- (Melliphaga, Lewin.)
- Rostrum mediocre, capite plerumque longius, gracile, curvatum, acuminatum, attenuatum, ad basin altius quam latius, lateribus compressis; culmine carinato. Mandibula superior ad apicem emarginata; inferior lateribus compressis. Nares concavæ ad medium rostri porrectæ, membranâ tectæ, inter rictum et apicem longo fissu aperientes. Lingua longa, extensibilis, fibris cartilaginosis terminata. Pedes simplices, digito exteriore connexo, halluce pervalido.
- Obs. Cauda rectricibus 12, remigibus 1 et 2 spuriis; rostri margine aliquando subtilissime dentato.
Typus Genericus Certhia Novæ Hollandiæ Lath.
- Bill moderate, generally somewhat longer than the head, slender, curved, pointed and acuminated, the base higher than broad, the sides compressed, the top carinated; upper mandible notched at the tip, the under mandible laterally compressed. Nostrils concave, near half the length of the bill, covered by a membrane, opening by a long slit midway between the gape and tip. Tongue long, extensible, terminated by cartilaginous fibres. Feet simple; outer fore-toe connected; hind-toe very strong.
- Obs. Tail-feathers twelve, first and second quills spurious; margin of the bill sometimes minutely toothed.
Generic Type New Holland Creeper Lath., &c.
- M. olivaceo fusca; vertice corporeque subtus flavescentibus; temporibus auribusque nigris; gulâ et pennis elongatis pone aures flavis.
- Olive-brown: crown of the head and body beneath yellowish; temples and ear-feathers black; throat and lengthened feathers behind the ears yellow.
- Muscicapa auricomis. M. olivacea, vertice corpore subtus maculaque aurium flavis, per oculos striga alba. Lath. Ind. Orn. vol. 2. Suppl. xlix. 1. Gen. Zool. 10. 2. p. 354.
- Yellow-tufted Flycatcher. Lath. Suppl. 2. 215. no. 4. Gen. Zool. 10. 2. 354.
The Yellow-tufted Honeysucker, although described by Latham, has hitherto remained unfigured; and I therefore select it as an excellent example of a tribe of birds which I think are peculiar to Australasia, and which seem to hold the same situation among the birds of that vast country as the Humming-birds occupy in South America, and the Sun-birds (Cinnyris, Cuvier) in Africa and India; all of which more or less derive their sustenance from the nectar of flowers, and which they extract on the wing by means of their long tubular tongues.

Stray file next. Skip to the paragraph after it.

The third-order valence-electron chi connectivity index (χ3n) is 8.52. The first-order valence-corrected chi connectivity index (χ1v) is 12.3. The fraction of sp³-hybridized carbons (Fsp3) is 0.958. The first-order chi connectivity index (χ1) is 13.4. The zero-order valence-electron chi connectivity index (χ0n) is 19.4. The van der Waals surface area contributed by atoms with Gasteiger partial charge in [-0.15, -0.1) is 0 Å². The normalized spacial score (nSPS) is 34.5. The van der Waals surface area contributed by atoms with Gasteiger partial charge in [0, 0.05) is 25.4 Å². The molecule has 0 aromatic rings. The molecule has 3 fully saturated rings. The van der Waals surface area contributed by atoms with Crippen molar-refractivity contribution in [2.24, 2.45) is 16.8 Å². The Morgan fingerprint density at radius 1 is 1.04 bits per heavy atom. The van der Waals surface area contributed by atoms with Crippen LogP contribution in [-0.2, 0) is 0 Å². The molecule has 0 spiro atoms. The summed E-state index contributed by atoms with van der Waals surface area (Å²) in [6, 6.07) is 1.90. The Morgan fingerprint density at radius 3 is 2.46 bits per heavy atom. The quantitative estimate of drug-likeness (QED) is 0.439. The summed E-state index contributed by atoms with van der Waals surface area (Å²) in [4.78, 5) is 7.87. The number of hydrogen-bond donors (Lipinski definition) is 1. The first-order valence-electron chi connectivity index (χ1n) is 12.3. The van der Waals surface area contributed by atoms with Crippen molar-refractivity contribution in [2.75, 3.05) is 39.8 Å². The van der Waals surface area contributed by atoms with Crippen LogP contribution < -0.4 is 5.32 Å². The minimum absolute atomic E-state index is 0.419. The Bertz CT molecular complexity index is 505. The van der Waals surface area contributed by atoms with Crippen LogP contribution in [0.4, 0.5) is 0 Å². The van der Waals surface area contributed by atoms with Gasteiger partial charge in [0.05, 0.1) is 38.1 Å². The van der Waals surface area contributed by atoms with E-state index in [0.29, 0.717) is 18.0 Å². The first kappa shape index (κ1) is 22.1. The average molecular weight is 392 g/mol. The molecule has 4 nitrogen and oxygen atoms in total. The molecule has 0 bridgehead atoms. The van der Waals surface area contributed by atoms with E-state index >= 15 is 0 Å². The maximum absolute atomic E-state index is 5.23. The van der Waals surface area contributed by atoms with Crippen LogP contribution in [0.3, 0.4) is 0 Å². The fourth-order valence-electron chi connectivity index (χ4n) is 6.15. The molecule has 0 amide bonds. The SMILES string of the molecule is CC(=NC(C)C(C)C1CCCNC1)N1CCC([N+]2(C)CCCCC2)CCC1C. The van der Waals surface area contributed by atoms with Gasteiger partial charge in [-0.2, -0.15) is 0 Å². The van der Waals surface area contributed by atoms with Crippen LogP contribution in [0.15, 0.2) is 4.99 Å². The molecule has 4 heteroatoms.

It is singular, that while our first ornithological writers were distributing the numerous species of these birds in their systems, under such of the Linnæan genera as they thought most adapted for their reception, a naturalist of a remote colony should be the first who, by creating a new genus, brought them all into their proper situation in systematic arrangement; one of the many proofs that Nature, and Nature only, is to be studied; and that no system, however ingenious or however applauded, can be considered as infallible.
By an error (no doubt of the press) in the specific character of this bird in Latham's Index, the eye stripe is called white, though in the description it is termed black. Mr. Stephens has copied this error into "General Zoology;" and his description of this bird, as well as numberless others, seems merely an abridgement or alteration of Latham's; a practice highly detrimental to science; for, when an original description cannot be obtained, it is much better, and safer, to copy without disguise that of another.
How far all the birds included by Temminck in this genus really belong to it, admits of very great doubt; I have therefore constructed the generic character from those birds of New Holland only which Lewin, who founded the genus, must have had before him.
Total length seven inches and a half; bill seven-tenths, the frontal feathers advancing half its length to the nostrils; those of the ears are lengthened, but the yellow tuft behind them is much more so; the feathers of the chin are small, thick-set, and ending in fine setaceous hairs curved outwards; the breast and body pale brownish-yellow. Quills and tail dark-brown, margined with deep-yellowish; the two lateral tail-feathers tipt with dirty white; plumage above olive-brown; front and crown of the head dark brownish-yellow; bill black; legs brownish, inner-toe very deeply cleft. Tail, from the rump, three inches and a half long, and slightly rounded.
Latham, who first described this bird, says, "it makes its nest on the extreme pendent branches of low trees or shrubs, and by this means escapes the plunder of smaller quadrupeds." It appears not uncommon in New South Wales.